June 29, 2002
HMO successfully sued

HMO successfully sued A jury has awarded $13 million to the widow and daughter of a man who died days after an HMO forced him out of a skilled nursing facility. The 83-year-old man was back in the hospital the next day and died five days after that.

George Parker Young, a Fort Worth lawyer who represented the family, said the jury was outraged by evidence that Cigna's medical director and utilization review nurse received bonuses for reducing inpatient stays.

"It was clear that Cigna put cost-cutting ahead of patient safety at a time when the patient most needed care," said Young.


In addition to finding Cigna was grossly negligent, the Dallas jury said that the company caused serious bodily injury to Pybas, a violation of the state's criminal law against elder abuse. Young said that finding negated otherwise applicable caps on punitive damages.

According to the lawsuit, [Herschel] Pybas was in and out of the hospital from Oct. 6, 1998, until his admission to the skilled nursing facility on Dec. 31, 1998. He was forced out of the facility on Jan. 22, 1999.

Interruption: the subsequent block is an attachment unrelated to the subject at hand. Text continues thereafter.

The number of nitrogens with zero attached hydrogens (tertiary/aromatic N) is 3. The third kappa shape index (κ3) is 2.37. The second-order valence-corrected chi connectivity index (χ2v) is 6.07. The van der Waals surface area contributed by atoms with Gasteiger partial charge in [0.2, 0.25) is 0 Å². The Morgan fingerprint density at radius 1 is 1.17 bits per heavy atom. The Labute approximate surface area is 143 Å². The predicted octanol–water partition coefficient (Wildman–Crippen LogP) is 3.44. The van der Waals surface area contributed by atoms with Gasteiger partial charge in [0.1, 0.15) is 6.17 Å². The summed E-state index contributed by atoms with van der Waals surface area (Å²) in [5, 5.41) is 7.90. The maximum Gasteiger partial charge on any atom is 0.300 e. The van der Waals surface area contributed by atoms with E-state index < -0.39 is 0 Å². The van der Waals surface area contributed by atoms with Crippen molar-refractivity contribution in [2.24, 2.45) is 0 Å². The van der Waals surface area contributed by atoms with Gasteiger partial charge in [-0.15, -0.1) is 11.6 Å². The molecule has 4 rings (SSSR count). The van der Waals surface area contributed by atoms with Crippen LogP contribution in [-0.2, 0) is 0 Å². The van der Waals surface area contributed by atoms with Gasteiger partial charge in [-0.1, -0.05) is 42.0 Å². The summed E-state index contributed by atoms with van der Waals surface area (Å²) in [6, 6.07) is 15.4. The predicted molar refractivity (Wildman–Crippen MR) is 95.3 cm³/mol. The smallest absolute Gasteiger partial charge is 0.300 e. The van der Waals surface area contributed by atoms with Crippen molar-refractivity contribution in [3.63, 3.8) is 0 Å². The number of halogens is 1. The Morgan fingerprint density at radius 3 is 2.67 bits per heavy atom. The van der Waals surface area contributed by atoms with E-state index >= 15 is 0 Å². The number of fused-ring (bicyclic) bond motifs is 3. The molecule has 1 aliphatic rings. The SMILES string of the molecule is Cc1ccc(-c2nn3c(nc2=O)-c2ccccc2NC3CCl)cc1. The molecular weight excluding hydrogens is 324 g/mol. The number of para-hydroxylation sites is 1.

Dr. Nathan Watson, who was treating Pybas, testified that he wanted to keep his patient in the nursing facility but Cigna was pushing to get him out.

Pybas suffered from congestive heart failure and progressive renal failure as well as a bedsore. He had a history of stroke, anemia, upper respiratory infection and malnutrition.

Young said evidence showed that Cigna officials never reviewed Pybas' medical records before deciding he should be sent home. Although Pybas required oxygen, he was not provided any when an ambulance took him home from the nursing facility.

This is the first such jury award in Texas, which was the first state to allow people to sue HMOs. The bill became law without then-Governor Bush's signature. Bush vetoed the earlier law, refused to sign this one, then crowed about his achievements in health care reform on the campaign trail in 2000.

About 20 to 30 lawsuits have been filed since the Health Care Liability Act was passed in 1997 over the objection of conservatives who swore that it would lead to a flood of such suits. That's four to six filings per year in a state of 20 million people. Some flood.

Posted by Charles Kuffner on June 29, 2002 to Legal matters